The promise of summer fun is exciting, but the thought of how the longer days will impact the sleep patterns of our little ones is a less exciting thought!
As the days grow warmer and we turn our clocks forward an hour, you may find it more difficult to settle your children and babies into their new bed time. You may also find that your mornings start a little earlier than you are used to!
Young children cannot tell the time, so the disruption to their routine is mostly due to the lighter evenings, lighter mornings and the clock change. You might recognise yourself that it can be harder to fall asleep and stay asleep when it isn’t dark, but do you know why?
Let’s explore the reasons behind disrupted sleep and some tips you can use to combat it with your little ones.
Melatonin and Sleep
Melatonin is the sleep hormone that is released by a gland in the body called the pineal gland. Melatonin relaxes our bodies and increases our drive to sleep. When light decreases in the evening, you produce more melatonin, which makes you feel drowsy. As morning dawns and it gets lighter outside, melatonin levels decrease and you wake up.
This is why daylight savings can have a big impact on your child’s sleep. Now it is becoming darker so much later than their usual bedtime, it impacts when their melatonin production is triggered. It also starts to get light at around 5-6am when their natural dose of melatonin is wearing off.
Interestingly, new-born babies do have a pineal gland, but they do not produce enough melatonin and certainly don’t produce it consistently at night. That is why they generally sleep for short bursts and wake up at all hours. However, by around the 60th day of life, a baby’s melatonin production starts to increase. With the support of good sleep habits and an environment conducive to sleep, their sleep patterns become more organised.
Tips and Tricks to Help Your Child Sleep During Daylight Savings
As you know, darkness supports sleep. This harks back to our primal roots. When night time approached for our cave dwelling ancestors, it brought with it complete darkness. Coupled with the drop in temperature, Melatonin production was triggered.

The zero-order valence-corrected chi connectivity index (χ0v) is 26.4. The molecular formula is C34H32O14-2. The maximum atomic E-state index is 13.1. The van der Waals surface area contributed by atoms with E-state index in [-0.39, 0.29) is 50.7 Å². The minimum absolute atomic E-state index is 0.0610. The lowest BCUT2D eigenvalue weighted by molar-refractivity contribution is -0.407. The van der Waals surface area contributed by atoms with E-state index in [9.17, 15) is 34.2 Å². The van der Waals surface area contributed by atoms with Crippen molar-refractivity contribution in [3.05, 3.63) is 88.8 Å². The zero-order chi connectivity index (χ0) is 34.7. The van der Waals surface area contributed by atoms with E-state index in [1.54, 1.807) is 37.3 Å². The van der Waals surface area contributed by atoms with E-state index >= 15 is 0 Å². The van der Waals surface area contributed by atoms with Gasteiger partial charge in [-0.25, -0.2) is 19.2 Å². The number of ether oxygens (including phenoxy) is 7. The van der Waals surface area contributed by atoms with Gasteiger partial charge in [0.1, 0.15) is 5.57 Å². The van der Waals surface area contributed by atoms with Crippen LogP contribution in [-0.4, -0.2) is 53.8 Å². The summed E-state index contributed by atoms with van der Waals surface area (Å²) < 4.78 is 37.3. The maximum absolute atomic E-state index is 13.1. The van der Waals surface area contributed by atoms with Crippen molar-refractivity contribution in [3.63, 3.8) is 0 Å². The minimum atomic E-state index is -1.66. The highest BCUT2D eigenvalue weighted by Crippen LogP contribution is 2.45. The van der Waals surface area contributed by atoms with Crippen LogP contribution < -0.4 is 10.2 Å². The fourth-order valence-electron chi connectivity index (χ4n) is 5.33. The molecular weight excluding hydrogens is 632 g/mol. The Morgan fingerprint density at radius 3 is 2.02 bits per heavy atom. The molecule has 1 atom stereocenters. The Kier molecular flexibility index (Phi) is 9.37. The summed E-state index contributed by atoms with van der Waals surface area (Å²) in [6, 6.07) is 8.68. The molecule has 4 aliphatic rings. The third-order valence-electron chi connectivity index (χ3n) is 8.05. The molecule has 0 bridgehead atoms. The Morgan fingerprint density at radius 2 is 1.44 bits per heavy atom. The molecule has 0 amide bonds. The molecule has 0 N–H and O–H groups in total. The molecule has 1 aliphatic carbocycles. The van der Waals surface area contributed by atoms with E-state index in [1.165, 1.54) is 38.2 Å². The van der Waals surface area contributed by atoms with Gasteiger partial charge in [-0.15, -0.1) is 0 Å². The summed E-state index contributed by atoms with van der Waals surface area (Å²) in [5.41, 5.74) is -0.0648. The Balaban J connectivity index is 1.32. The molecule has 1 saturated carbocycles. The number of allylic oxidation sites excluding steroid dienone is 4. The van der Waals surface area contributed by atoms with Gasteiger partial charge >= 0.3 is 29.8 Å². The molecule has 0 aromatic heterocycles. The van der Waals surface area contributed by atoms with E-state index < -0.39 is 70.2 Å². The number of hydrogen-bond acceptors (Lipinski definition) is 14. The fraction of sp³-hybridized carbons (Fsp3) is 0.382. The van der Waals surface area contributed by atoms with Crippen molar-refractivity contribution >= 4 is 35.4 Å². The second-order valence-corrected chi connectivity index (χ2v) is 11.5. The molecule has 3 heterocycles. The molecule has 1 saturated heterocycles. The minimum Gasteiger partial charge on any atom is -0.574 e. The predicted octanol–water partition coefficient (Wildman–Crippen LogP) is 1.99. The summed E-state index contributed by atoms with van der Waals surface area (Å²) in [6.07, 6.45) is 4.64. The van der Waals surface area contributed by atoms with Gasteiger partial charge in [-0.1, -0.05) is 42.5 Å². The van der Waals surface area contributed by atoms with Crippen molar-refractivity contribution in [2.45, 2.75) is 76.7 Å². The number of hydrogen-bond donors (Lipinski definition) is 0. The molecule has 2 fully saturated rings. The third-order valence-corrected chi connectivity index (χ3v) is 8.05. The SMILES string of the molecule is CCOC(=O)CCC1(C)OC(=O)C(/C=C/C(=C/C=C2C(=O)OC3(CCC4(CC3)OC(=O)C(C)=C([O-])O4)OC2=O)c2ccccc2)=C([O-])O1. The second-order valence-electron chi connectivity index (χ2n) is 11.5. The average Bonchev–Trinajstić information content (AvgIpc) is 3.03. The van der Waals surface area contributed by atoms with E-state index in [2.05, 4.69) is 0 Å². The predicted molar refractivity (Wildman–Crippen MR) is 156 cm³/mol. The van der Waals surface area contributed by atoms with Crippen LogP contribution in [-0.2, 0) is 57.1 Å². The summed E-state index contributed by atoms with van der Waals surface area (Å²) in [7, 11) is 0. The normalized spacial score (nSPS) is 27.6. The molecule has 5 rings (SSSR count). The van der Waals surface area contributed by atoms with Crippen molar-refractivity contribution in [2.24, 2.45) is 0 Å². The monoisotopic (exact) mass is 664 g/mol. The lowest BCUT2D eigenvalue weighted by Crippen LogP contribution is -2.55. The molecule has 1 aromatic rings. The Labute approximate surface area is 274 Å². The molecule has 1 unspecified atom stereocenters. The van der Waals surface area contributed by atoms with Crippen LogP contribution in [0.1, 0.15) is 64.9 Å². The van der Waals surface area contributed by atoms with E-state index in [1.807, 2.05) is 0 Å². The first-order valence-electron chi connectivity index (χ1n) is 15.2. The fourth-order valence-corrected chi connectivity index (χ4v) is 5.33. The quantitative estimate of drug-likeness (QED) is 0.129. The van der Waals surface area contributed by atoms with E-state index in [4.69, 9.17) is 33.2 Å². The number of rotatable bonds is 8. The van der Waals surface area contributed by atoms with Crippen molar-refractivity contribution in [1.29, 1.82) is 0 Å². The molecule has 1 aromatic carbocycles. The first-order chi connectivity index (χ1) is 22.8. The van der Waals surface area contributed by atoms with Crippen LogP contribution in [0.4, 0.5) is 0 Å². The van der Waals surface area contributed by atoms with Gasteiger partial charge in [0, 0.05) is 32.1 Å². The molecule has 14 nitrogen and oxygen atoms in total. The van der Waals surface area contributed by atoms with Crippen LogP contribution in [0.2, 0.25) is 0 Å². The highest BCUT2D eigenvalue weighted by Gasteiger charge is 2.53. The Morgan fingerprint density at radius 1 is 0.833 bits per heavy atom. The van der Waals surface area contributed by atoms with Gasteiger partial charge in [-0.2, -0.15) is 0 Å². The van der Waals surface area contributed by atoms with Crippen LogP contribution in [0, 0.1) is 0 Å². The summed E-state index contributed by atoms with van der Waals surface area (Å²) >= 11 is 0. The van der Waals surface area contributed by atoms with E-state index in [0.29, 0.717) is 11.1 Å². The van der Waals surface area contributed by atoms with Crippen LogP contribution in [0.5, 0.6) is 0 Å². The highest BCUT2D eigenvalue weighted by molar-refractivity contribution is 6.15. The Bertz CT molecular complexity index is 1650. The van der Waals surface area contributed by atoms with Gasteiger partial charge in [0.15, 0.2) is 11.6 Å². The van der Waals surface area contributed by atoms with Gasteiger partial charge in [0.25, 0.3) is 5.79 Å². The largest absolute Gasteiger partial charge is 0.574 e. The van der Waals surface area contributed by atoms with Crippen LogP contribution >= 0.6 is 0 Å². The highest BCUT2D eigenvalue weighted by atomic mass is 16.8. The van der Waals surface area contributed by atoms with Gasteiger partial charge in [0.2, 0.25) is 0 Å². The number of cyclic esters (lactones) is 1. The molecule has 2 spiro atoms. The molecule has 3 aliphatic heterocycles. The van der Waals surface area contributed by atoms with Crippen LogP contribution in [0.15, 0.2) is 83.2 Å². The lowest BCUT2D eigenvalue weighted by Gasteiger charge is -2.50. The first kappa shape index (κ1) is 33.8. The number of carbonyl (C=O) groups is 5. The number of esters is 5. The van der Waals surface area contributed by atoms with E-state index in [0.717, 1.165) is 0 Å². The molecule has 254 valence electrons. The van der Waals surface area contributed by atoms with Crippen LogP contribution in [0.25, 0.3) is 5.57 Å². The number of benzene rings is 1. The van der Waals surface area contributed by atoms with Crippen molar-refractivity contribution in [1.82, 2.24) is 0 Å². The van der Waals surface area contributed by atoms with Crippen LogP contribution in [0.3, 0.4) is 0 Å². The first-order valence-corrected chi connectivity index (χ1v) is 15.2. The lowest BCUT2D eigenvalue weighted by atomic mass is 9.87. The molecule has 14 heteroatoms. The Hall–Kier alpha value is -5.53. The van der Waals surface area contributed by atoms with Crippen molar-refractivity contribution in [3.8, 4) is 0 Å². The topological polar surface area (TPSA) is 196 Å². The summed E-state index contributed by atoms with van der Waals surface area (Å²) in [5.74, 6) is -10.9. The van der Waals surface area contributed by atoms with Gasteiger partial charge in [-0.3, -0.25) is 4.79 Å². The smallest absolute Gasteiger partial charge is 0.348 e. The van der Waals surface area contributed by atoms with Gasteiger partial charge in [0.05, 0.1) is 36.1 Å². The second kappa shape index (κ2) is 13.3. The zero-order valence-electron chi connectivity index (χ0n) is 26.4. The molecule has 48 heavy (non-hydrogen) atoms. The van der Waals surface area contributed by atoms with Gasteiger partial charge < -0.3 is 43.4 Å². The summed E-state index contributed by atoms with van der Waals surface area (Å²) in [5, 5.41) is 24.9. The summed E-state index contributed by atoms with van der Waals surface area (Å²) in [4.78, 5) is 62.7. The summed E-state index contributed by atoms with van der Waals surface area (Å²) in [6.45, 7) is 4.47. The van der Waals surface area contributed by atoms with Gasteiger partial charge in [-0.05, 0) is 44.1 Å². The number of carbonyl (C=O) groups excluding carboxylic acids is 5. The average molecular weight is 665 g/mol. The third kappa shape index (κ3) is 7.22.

You can replicate this at home by keeping your baby's room as cool and as dark as possible. You can achieve this by:-
Investing in quality blackout blinds or curtains to help keep your baby's room as dark as possible and in turn optimise Melatonin production.
Are your blinds dark enough?
You can find this out by trying to read the text in a book while in your child’s room. If you can read it, the room isn’t dark enough! If necessary place a dark sheet or blanket over the top of the blind to block out light seeping from the sides.
If you are still struggling to achieve a dark enough sleep environment for your little one, check out our amazing Sleepy Sundays blackout blinds. These hugely popular blackout sheets will stick to any window in just a few seconds using only static. The tear off sheets will fit to any size or shaped window and are perfect to take away on holiday too.
Getting a healthy dose of Vitamin D-rich sunshine during the day is vital for supporting Melatonin production at night. It also has the added benefit of supporting a healthy circadian rhythm too. Try and get your baby outside in natural light as much as possible. Place a blanket under a shady tree (avoid direct sunshine) in the garden and let your baby enjoy looking up at the moving branches and clouds. Babies love being outside and the extra dose of fresh air and natural light will really help boost their Melatonin production at night.
How to manage your baby's sleep when the clocks move forward.
The good news is adjusting your baby's body clock moving into summer is much easier than when the clocks go back at the end of summer.
If you want to prepare your baby for the 1 hour time change here is how you can do it.
MON & TUES... WAKE UP - 6:45am | feeds and naps 15 mins earlier | Bedtime 6:45pm
WED & THURS... WAKE UP 6:30am | all feeds & naps 30 mins earlier | Bedtime 6:30pm
FRI & SAT... WAKE UP 6:15am | all feeds & naps 45 mins earlier | Bedtime 6:15pm
SUNDAY... WAKE UP 7am | follow your usual nap & feed routine | Bedtime 7pm
While daylight savings can be disruptive for your child’s sleep patterns, it is not impossible. If you are struggling with settling your little one to sleep at this time of year, feel free to get in touch with me here at Serene Sleep. I have plenty of support options, ranging from one off phone consultation to more in depth face to face appointments. Check them out HERE